Wednesday, March 22, 2006

What is corruption ?

What about corruption ? Is it such a bad thing ? Well if you ask me, the answer is a strong no.
Although corruption is a very strong signal of a bad thing. But corruption in itself is not as bad as people make it out to be.

My definition of corruption is from a libertarian perspective. It occurs strictly when a private person or firm needs to "grease the wheels" of government to get something done.

A work colleague told me of how a rich uncle wanted to open a paper mill in Indonesia. The business looked great on paper, it would provide paper products to consumers and generate employment. But.. in Indonesia, you need a rubber stamp from some minister or bureaucrat to go ahead. The solution for his uncle ? ? A briefcase full of money paid as a bribe.

Now maybe back here in Australia, a person wants to build a home in a certain way that doesn't meet strict council regulations and building codes. It would cost them additional thousands of dollars to redesign their home to comply, and its money that they might not have. The only way they can afford a home is perhaps to spend a few hundred bribing a council official to approve the home.

In fact, I challenge readers to give me examples of where corruption occurs that does not involves government power. The AWB example occurred namely because Saddam Hussein and his socialist Ba'athist government controlled all imports. The only way to sell Australian wheat to Iraqis was to incorporate a premium in the purchase price, which was then sent back to Iraq as a kickback to the dictator.

My last post below dealt with the media mentality towards holding ministers and public servants accountable. Accountability is a very nice sounding word, and I'm sure its very reassuring to many people to think that we have the mainstream media to "keep the bastards honest". The general ideology behind this is that we can give government power over every aspect of our lives, and the media will root out ineptitude and corruption.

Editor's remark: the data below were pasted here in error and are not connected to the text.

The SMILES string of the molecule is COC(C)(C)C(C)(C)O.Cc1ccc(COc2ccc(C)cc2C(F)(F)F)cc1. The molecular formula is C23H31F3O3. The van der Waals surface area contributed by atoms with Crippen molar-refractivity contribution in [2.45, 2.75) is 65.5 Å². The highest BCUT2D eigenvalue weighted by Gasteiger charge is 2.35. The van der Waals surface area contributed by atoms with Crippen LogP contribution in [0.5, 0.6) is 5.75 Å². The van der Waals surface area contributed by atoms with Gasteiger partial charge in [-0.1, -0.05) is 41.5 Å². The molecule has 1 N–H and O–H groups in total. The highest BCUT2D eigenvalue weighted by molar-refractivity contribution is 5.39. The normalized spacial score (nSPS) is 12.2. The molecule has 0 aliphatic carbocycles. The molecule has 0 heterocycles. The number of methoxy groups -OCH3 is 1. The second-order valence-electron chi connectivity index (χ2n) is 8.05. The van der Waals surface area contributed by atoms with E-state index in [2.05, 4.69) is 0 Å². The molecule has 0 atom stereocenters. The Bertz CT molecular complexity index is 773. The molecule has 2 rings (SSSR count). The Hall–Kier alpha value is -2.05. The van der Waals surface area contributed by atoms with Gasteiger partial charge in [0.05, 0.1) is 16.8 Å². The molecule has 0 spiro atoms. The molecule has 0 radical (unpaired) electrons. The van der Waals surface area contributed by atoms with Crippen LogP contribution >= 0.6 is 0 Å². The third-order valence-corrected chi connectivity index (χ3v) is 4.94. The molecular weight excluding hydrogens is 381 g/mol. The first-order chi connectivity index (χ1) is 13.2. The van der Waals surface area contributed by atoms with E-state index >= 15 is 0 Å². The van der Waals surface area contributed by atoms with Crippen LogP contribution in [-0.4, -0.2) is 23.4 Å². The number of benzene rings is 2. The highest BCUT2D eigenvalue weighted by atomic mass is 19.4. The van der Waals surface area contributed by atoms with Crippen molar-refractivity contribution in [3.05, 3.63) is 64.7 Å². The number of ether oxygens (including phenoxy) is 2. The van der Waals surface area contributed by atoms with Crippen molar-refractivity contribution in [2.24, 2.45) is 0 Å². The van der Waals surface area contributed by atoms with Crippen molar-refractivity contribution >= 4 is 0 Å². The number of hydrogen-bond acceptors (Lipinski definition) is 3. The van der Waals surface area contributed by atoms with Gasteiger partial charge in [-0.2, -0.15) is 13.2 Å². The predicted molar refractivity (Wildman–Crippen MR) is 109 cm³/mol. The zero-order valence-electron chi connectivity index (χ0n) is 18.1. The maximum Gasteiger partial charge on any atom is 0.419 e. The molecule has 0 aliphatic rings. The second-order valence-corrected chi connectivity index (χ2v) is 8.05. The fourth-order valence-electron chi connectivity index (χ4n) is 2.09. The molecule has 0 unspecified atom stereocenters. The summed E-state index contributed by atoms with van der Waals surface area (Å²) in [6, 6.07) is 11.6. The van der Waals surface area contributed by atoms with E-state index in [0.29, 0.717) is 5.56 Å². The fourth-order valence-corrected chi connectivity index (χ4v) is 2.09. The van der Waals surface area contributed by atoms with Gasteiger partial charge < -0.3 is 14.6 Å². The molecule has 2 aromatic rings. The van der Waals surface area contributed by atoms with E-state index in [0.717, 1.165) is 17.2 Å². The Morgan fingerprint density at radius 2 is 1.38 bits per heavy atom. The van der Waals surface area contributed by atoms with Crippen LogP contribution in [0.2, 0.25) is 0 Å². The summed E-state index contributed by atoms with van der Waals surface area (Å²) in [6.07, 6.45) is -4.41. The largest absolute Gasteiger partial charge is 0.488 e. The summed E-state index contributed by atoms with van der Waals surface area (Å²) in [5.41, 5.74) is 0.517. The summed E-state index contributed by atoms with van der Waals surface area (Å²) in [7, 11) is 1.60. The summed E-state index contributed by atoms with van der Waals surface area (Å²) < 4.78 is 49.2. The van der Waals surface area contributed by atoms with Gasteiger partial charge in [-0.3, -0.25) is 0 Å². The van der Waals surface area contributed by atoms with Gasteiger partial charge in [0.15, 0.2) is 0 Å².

My mentality is to keep the bastards out of power. And not through some naive method of trying to vote in a party full of perfect super-intelligent, impeccably honest boyscouts through elections. These party's do not exist, every political party is full of humans, and humans often make mistakes and are really bad at making decisions for other people. Once you give a government control to regulate others lives and businesses, those other people will have an incentive to lobby, bribe or just plain defy government to carry on in their daily lives.

My plan is to have as much liberty and freedom in society as possible, so that government will wield as little power as is absolutely necessary.

Whenever the media try to create a fiasco, the issue boils down to either:

  • a storm in a teacup - it isn't reasonable to expect anybody government to be aware of a particular problem. E.g with unfairly deporting someone, because there may be thousands of other cases for the government to review.
  • ineptitude - maybe it was reasonable for the government to be aware, but they were too lazy or not capable of dealing with the issue.
  • corruption - they knew of a problem, and were complicit in it for their own gain. This could be for money, prestige, media coverage, helping out friends and cronies etc.
So I've explained above that there will always be ineptitude in a government. They are human like us and they often make mistakes. When government is big and has its tentacles in every aspect of our lives, they will make even more mistakes. Ineptitude should be expected. Corruption is no different. Whilst a robust and free media CERTAINLY help reduce corruption and add to the likely costs of getting caught, the only way to remove the incentive is to get government out of our daily lives and our businesses.

They should stick to police, defence and upholding our rights and liberties.